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http://dx.doi.org/10.3389/fphar.2020.01256DOI Listing
http://www.ncbi.nlm.nih.gov/pmc/articles/PMC7456937PMC
August 2020

Memantine Derivatives as Multitarget Agents in Alzheimer's Disease.

Molecules 2020 Sep 2;25(17). Epub 2020 Sep 2.

Department of Pharmacy and Biotechnology, Alma Mater Studiorum-University of Bologna, Via Belmeloro 6, 40126 Bologna, Italy.

Memantine (3,5-dimethyladamantan-1-amine) is an orally active, noncompetitive N-methyl-D-aspartate receptor (NMDAR) antagonist approved for treatment of moderate-to-severe Alzheimer's disease (AD), a neurodegenerative condition characterized by a progressive cognitive decline. Unfortunately, memantine as well as the other class of drugs licensed for AD treatment acting as acetylcholinesterase inhibitors (AChEIs), provide only symptomatic relief. Thus, the urgent need in AD drug development is for disease-modifying therapies that may require approaching targets from more than one path at once or multiple targets simultaneously. Indeed, increasing evidence suggests that the modulation of a single neurotransmitter system represents a reductive approach to face the complexity of AD. Memantine is viewed as a privileged NMDAR-directed structure, and therefore, represents the driving motif in the design of a variety of multi-target directed ligands (MTDLs). In this review, we present selected examples of small molecules recently designed as MTDLs to contrast AD, by combining in a single entity the amantadine core of memantine with the pharmacophoric features of known neuroprotectants, such as antioxidant agents, AChEIs and Aβ-aggregation inhibitors.
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http://dx.doi.org/10.3390/molecules25174005DOI Listing
http://www.ncbi.nlm.nih.gov/pmc/articles/PMC7504780PMC
September 2020

-Light on Age-Related Macular Degeneration: Targeting Nrf2-Pathway as a Novel Therapeutic Strategy for Retinal Pigment Epithelium.

Front Pharmacol 2020 5;11:844. Epub 2020 Jun 5.

Section of Pharmacology, Department of Drug Sciences, University of Pavia, Pavia, Italy.

Age-related macular degeneration (AMD) is a common disease with a multifactorial aetiology, still lacking effective and curative therapies. Among the early events triggering AMD is the deterioration of the retinal pigment epithelium (RPE), whose fundamental functions assure good health of the retina. RPE is physiologically exposed to high levels of oxidative stress during its lifespan; thus, the integrity and well-functioning of its antioxidant systems are crucial to maintain RPE homeostasis. Among these defensive systems, the Nrf2-pathway plays a primary role. Literature evidence suggests that, in aged and especially in AMD RPE, there is an imbalance between the increased pro-oxidant stress, and the impaired endogenous detoxifying systems, finally reverberating on RPE functions and survival. In this study on wild type (WT) and Nrf2-silenced (siNrf2) ARPE-19 cells exposed to various AMD-related (HO, 4-HNE, MG132 + Bafilomycin), we show that the Nrf2-pathway activation is a physiological protective stress response, leading downstream to an up-regulation of the Nrf2-targets HO1 and p62, and that a Nrf2 impairment predisposes the cells to a higher vulnerability to stress. In search of new pharmacologically active compounds potentially useful for AMD, four nature-inspired hybrids (NIH) were individually characterized as Nrf2 activators, and their pharmacological activity was investigated in ARPE-19 cells. The Nrf2 activator dimethyl-fumarate (DMF; 10 μM) was used as a positive control. Three out of the four tested NIH (5 μM) display both direct and indirect antioxidant properties, in addition to cytoprotective effects in ARPE-19 cells under pro-oxidant stimuli. The observed pro-survival effects require the presence of Nrf2, with the exception of the lead compound NIH1, able to exert a still significant, albeit lower, protection even in siNrf2 cells, supporting the concept of the existence of both Nrf2-dependent and independent pathways mediating pro-survival effects. In conclusion, by using some pharmacological tools as well as a reference compound, we dissected the role of the Nrf2-pathway in ARPE-19 stress response, suggesting that the Nrf2 induction represents an efficient defensive strategy to prevent the stress-induced damage.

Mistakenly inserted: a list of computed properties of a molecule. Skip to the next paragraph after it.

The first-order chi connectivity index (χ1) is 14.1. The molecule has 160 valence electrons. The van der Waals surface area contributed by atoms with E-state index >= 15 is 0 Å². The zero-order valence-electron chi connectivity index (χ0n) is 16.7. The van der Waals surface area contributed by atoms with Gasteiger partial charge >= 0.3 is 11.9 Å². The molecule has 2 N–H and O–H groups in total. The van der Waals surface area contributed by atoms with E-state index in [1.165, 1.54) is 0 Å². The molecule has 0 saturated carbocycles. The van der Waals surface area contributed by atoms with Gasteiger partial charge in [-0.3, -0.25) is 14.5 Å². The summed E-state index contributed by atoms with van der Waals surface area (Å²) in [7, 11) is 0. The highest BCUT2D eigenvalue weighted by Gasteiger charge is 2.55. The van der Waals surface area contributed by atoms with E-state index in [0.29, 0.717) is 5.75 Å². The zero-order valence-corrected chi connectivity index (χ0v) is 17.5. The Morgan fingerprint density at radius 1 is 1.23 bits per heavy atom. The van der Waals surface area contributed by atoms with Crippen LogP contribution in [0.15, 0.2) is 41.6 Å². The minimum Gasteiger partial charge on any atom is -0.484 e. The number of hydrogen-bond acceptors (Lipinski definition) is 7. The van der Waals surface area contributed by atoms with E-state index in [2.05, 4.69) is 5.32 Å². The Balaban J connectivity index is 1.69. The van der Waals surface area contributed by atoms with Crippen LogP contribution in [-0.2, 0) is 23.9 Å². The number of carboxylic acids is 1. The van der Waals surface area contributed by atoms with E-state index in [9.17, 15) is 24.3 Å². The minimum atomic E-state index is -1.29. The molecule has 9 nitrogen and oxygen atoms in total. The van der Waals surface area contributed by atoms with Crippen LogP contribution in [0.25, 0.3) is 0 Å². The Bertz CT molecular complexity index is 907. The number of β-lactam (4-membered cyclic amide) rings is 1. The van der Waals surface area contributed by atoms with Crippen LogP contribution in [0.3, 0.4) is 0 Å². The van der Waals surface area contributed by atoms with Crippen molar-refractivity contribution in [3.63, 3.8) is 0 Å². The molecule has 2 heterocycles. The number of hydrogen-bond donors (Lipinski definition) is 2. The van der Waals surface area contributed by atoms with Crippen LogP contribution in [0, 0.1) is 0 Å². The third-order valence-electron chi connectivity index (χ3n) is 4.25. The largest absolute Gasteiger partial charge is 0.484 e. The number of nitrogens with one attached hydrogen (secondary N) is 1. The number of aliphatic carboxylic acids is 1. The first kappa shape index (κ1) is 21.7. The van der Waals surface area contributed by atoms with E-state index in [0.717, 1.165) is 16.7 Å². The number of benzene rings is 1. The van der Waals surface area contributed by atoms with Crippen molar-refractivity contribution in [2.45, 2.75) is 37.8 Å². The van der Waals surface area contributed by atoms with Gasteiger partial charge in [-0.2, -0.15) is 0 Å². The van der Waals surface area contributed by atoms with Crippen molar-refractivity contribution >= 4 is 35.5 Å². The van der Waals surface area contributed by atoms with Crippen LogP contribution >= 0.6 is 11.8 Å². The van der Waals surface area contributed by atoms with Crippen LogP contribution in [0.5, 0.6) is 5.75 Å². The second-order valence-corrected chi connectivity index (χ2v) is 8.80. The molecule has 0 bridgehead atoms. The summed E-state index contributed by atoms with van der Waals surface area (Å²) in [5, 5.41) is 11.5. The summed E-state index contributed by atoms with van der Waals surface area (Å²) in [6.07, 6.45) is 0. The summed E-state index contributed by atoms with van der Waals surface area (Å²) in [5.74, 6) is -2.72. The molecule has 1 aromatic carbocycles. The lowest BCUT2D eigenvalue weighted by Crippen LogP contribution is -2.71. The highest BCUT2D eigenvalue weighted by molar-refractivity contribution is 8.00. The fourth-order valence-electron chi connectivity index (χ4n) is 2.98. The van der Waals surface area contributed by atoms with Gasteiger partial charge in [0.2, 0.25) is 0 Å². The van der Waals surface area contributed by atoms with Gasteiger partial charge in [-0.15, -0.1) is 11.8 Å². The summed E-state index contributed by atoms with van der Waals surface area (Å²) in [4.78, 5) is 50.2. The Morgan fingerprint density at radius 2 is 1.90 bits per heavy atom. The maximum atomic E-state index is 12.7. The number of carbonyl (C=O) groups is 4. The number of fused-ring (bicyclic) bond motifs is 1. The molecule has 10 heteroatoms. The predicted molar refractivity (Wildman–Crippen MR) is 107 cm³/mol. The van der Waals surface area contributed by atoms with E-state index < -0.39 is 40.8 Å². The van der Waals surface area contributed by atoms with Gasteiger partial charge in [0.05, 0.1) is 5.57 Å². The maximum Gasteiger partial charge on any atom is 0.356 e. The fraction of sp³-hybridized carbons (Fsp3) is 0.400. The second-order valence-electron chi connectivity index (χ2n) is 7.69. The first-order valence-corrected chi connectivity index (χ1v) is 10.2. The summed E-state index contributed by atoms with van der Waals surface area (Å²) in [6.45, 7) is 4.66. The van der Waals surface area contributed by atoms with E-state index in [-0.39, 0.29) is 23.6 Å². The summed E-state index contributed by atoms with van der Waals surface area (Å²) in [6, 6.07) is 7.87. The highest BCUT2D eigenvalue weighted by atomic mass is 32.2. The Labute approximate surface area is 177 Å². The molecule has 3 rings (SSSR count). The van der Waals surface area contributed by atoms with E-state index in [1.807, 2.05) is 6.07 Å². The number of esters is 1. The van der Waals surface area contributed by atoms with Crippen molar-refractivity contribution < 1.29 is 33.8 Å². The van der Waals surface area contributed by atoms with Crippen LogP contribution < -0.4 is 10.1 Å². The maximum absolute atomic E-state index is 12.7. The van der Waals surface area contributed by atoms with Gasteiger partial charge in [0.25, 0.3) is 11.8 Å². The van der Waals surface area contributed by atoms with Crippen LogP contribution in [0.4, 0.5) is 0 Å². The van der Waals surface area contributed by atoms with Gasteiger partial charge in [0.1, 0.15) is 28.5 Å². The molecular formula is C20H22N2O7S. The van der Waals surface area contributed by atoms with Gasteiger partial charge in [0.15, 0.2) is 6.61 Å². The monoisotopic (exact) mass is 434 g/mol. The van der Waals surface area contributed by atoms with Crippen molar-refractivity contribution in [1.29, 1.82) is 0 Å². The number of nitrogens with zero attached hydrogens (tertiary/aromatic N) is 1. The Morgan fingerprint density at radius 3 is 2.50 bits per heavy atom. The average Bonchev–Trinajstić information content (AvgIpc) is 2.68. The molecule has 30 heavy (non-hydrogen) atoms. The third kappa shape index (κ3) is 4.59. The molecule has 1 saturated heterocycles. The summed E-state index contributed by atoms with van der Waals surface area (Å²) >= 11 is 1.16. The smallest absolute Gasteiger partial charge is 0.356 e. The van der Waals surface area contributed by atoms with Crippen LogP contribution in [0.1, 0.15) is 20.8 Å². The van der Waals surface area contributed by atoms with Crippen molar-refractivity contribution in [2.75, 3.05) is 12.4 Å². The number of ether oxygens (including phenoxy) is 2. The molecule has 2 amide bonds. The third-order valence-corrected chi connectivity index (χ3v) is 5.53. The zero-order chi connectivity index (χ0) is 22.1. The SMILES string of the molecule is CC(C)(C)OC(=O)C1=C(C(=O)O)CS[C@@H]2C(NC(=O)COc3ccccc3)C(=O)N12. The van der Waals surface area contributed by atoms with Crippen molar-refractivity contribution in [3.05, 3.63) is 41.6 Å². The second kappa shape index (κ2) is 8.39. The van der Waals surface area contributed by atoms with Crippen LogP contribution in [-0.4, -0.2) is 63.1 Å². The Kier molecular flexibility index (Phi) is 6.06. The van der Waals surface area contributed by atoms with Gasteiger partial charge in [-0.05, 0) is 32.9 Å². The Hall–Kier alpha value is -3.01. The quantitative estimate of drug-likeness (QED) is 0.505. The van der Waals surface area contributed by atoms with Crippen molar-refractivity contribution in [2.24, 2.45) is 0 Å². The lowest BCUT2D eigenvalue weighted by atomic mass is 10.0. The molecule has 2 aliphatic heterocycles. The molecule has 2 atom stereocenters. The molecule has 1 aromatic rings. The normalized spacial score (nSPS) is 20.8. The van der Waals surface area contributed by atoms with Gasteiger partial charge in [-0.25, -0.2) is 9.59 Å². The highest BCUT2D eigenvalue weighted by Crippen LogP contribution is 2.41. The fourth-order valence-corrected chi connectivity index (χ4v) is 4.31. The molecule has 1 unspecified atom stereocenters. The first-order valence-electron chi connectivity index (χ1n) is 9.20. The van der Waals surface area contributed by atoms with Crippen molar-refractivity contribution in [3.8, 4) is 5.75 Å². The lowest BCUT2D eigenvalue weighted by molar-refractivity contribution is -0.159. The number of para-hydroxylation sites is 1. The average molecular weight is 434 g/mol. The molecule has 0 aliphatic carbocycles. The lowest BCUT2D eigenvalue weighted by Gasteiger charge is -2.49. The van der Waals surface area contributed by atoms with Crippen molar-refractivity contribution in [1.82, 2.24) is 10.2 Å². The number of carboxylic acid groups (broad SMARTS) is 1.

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http://dx.doi.org/10.3389/fphar.2020.00844DOI Listing
http://www.ncbi.nlm.nih.gov/pmc/articles/PMC7291861PMC
June 2020

Functionalized Cannabinoid Subtype 2 Receptor Ligands: Fluorescent, PET, Photochromic and Covalent Molecular Probes.